Long time readers of this column know and understand that the entire purpose of every sentence written here is to try and inform, entertain, and educate people about the many benefits and pitfalls of association living. Throughout it's history, the West Palm Beach HOA Examiner has striven to reach out to fans and foes of the world of HOAs, and provide a fair and balanced approach to covering the many issues that effect those who live in that world.
For the President and CEO of Associa, John Carona, those same goals apply, though in a slightly different way. Recently, Mr. Carona published his first book entitled In the Common Interest: Embracing the New American Community. The book provides an overview of the history of community associations, the challenges of governing them, and ways residents can work together to make communities stronger.
“I wanted to convey to our clients and our critics the positive aspects and values that make America’s community associations great,” Carona said.
In the Common Interest follows the phenomenal growth of community associations and explains how communities benefit not only residents, but the country at large. The book takes an in-depth look at the challenges such communities generate, and the solutions that pave the way for success for all concerned. Carona also looks at the pros and cons of neighborhood governance and provides ideas for how boards, managers, and residents can make them better.
According to the author, the goal of the book is to provide a vision to ensure the ongoing success of community associations and provide a positive vision in an area too often plagued by unfairly negative news coverage.
“Community associations reflect a fundamental American value of self-governance. I wanted to put in my two cents in protecting these values for our clients, for our industry and for our employees.”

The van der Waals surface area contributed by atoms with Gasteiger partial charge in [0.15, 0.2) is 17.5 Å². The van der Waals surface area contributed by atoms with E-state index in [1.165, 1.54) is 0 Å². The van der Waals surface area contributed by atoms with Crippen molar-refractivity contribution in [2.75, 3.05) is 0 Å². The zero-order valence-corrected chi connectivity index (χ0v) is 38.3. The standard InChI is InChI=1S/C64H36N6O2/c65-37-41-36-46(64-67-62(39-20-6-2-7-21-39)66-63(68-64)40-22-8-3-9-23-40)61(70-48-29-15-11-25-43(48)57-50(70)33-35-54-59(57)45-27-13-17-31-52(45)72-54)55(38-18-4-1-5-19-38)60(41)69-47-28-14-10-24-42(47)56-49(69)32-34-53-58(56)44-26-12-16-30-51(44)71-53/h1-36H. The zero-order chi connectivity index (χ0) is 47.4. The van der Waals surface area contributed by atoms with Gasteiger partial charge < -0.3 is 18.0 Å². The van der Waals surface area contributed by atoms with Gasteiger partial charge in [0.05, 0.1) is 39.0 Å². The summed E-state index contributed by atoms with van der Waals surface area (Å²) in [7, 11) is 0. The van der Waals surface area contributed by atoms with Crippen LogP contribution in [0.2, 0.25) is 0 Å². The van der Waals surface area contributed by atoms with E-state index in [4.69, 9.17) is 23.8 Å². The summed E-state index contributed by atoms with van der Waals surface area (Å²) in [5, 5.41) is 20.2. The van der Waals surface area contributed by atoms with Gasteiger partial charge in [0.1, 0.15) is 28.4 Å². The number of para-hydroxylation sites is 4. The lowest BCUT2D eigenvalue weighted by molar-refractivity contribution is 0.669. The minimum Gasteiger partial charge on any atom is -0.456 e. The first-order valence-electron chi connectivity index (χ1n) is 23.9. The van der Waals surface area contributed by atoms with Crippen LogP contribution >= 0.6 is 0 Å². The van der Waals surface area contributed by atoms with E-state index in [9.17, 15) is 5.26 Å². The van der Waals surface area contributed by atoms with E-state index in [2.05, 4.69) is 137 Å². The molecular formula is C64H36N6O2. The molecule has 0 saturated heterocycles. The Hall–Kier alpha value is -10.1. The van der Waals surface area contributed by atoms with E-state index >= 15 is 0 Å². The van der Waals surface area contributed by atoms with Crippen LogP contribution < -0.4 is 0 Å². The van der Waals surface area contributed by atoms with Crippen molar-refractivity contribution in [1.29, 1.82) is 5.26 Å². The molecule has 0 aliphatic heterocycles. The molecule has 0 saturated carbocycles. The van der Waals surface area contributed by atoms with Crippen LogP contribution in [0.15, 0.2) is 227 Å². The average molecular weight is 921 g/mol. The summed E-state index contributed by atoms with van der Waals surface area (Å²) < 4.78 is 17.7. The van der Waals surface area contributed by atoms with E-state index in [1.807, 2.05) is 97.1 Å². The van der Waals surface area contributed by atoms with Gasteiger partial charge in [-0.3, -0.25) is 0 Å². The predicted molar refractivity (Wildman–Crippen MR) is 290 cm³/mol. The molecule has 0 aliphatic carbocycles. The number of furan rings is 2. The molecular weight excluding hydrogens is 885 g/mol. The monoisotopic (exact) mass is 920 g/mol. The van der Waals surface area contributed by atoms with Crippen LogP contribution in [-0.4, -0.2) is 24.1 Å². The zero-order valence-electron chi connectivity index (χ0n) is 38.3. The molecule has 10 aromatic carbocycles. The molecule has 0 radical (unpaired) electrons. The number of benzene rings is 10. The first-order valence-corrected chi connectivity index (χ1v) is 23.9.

The book is unique in that it examines community associations from three district perspectives. First, it provides an overview of the history of community associations. This section focuses on how community associations work, why people move into community associations and why such communities will continue to thrive. Second, the book sets out a vision to improve community associations by examining the need for education, for improving performance, and for helping communities adapt to changing cultural and regulatory demands. Lastly, the book looks beyond our national borders to show how community associations are taking shape around the world and providing adaptive housing for new homebuyers and for an aging population.
“The best part about what Associa does is that we work to empower people to govern themselves,” said Carona. “It remains our biggest asset, and our most formidable challenge.”
The West Palm Beach HOA Examiner hopes to soon have the opportunity to read and review this new publication, and try to learn a little more about where exactly Mr. Carona is coming from, and how he hopes to improve the lives of everyone in our new communal world.
Be sure to subscribe to this column, and stay abreast of issues involving you, the homeowners of Palm Beach County. If you've had any issues with your HOA that you'd like me to try and delve into, and possibly write about later, please let me know. Also, if you'd like to join the discussion on Twitter, you can find me at http://twitter.com/#!/faborplumbs. While you’re at it, please read my articles about local getaways,motorsports, elections, and restaurants.